There’s a moment in the tirade of debates in HBO’s The Newsroom where Jeff Daniels as ACN news anchor Will McAvoy debates whether it’s possible to offer a credible news service and still attract populist ratings.
He’s not convinced the two are achievable (has he been speaking to George Negus?). But it’s one of the more interesting observations in Aaron Sorkin’s new drama on the media, society and America’s morality.
McAvoy is about as unlikeable as they come. His staff are fleeing to a new show and he’s just gone viral because he mouthed off that America isn’t the greatest country on Earth. But he’s also very good at his job: telling stories, asking questions, getting on his soapbox and creating buzz.
ACN news division president Charlie Skinner (Sam Waterston) has hired a new executive producer for McAvoy, MacKenzie “Mac” McHale (Emily Mortimer). She may be the best in the biz, but she’s also Will’s ex-girlfriend. She yearns for more creditable news and constantly locks horns with McAvoy on editorial.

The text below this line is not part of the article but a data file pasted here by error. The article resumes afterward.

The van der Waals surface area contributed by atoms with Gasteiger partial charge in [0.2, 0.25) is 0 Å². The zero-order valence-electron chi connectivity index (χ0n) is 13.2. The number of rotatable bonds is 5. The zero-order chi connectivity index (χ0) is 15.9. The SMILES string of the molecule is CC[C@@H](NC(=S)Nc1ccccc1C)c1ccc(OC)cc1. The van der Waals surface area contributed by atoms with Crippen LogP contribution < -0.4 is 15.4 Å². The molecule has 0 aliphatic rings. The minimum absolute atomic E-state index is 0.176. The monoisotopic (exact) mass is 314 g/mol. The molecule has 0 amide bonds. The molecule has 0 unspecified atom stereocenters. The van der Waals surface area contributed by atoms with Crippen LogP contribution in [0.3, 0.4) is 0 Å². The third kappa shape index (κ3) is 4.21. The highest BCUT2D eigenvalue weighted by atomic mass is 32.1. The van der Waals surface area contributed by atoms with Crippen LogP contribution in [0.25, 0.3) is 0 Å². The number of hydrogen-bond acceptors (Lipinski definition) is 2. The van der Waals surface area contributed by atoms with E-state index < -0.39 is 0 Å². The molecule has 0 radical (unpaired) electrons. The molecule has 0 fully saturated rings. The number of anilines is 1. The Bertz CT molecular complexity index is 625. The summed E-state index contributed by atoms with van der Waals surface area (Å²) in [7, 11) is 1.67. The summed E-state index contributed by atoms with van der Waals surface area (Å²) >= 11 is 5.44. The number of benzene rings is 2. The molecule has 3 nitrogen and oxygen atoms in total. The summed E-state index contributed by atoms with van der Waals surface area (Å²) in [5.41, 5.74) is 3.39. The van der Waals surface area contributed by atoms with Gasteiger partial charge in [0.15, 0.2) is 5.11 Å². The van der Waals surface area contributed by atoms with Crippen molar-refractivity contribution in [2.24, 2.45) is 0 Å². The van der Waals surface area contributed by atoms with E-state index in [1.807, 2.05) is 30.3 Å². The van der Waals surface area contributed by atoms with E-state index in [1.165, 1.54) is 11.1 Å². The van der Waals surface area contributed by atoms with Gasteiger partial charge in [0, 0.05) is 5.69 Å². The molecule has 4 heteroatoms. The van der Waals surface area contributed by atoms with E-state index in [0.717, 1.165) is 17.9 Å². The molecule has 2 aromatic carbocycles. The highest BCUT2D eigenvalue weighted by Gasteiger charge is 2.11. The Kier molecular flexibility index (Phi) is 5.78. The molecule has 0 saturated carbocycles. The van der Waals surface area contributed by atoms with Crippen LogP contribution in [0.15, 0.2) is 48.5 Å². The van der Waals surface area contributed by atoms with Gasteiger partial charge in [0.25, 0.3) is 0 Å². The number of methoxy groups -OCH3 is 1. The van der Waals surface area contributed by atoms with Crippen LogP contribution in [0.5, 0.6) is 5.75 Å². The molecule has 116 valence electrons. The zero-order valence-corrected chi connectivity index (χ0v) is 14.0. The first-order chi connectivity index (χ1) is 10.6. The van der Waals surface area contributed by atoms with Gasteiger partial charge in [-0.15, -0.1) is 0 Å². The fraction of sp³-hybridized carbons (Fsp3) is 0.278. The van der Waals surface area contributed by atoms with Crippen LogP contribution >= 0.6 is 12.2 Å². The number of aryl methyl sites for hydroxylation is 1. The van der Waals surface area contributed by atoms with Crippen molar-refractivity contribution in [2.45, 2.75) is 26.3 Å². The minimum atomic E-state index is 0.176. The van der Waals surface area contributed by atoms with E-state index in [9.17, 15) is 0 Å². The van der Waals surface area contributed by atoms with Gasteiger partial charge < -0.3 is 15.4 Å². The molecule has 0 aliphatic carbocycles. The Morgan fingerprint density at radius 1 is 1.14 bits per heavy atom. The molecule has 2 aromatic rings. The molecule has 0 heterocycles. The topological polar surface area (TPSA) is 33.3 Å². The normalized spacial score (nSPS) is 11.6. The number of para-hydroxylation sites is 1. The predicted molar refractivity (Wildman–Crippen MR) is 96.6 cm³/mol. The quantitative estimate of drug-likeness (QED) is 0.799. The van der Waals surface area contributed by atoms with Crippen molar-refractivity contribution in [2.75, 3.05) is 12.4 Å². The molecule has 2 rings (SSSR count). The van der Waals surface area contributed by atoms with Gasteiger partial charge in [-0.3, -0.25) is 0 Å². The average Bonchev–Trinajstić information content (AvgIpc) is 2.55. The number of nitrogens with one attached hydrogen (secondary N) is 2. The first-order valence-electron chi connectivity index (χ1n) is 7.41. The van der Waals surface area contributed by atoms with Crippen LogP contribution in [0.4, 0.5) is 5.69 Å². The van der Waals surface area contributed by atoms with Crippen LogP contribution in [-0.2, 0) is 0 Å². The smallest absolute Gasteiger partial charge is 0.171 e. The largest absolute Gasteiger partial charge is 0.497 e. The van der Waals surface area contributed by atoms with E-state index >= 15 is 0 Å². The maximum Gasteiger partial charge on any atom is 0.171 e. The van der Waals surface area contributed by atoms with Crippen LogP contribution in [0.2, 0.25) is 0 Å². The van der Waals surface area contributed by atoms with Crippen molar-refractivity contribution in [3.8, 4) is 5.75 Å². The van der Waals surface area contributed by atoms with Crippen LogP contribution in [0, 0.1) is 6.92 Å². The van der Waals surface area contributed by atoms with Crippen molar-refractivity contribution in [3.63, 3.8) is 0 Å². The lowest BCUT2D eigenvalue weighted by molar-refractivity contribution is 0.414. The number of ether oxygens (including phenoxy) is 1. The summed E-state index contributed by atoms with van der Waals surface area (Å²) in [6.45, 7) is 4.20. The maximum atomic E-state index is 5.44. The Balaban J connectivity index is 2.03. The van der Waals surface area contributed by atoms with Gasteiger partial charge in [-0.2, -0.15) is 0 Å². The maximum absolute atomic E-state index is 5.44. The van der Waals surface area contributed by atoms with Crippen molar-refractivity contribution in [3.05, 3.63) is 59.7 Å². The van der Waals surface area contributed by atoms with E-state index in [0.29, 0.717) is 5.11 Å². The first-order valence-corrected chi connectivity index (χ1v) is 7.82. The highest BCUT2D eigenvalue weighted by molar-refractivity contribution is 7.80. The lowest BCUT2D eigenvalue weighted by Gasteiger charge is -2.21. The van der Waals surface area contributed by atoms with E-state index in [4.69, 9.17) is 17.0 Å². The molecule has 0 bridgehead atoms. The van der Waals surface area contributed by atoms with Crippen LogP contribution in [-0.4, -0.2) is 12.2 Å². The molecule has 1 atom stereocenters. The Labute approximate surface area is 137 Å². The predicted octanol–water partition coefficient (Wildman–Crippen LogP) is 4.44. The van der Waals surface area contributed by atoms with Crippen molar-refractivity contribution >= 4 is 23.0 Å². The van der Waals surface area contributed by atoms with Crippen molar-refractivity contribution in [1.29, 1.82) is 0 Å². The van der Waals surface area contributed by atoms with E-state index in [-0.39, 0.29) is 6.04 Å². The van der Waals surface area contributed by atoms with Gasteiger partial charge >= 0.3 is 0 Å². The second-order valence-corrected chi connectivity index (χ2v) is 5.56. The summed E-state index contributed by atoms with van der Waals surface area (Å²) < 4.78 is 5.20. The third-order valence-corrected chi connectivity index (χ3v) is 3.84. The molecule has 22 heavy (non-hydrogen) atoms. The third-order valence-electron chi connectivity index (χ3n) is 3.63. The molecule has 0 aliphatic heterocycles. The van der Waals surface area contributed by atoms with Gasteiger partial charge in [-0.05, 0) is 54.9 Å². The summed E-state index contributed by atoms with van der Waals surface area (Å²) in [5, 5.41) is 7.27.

She brings an impressive young producer Jim Harper (John Gallagher Jr.), who was embedded in Afghanistan with her. Other office staff include intern / personal assistant Margaret “Maggie” Jordan (Alison Pill), former producer Don Keefer (Thomas Sadoski) and social media expert Neal Sampat (Dev Patel).
On the night when McHale is trying to fight for her job with McAvoy a major news story breaks. It’s a chance for McHale and Harper to show what they are made of (to be more specific would spoil the fun).
There are flashes of Network in McAvoy’s “mad as hell” persona. But The Newsroom is also a fascinating anatomy of personality-driven news. Daniels is on fire as the ANC anchor, whilst Mortimer impresses as the career-driven producer.
Despite some razor-sharp performances, The Newsroom is less than perfect. Sorkin can’t help but overwrite the dialogue, with rapid-fire propaganda pieces. Save for Sam Waterson’s crusty news boss, nearly all of the characters sound the same. It’s an exhausting assault on your senses.
Few of the characters are likeable, which is pretty necessary for series television.
Yet there are plenty of moments of brilliance and satire that make it all so worthwhile and there is enormous potential to challenge American media.
Sure it’s uneven. Yet you can’t help but admire what Sorkin is hoping to achieve here and it is easy to cheer him on from the couch.
The Newsroom premieres 8:30pm Monday on SoHo.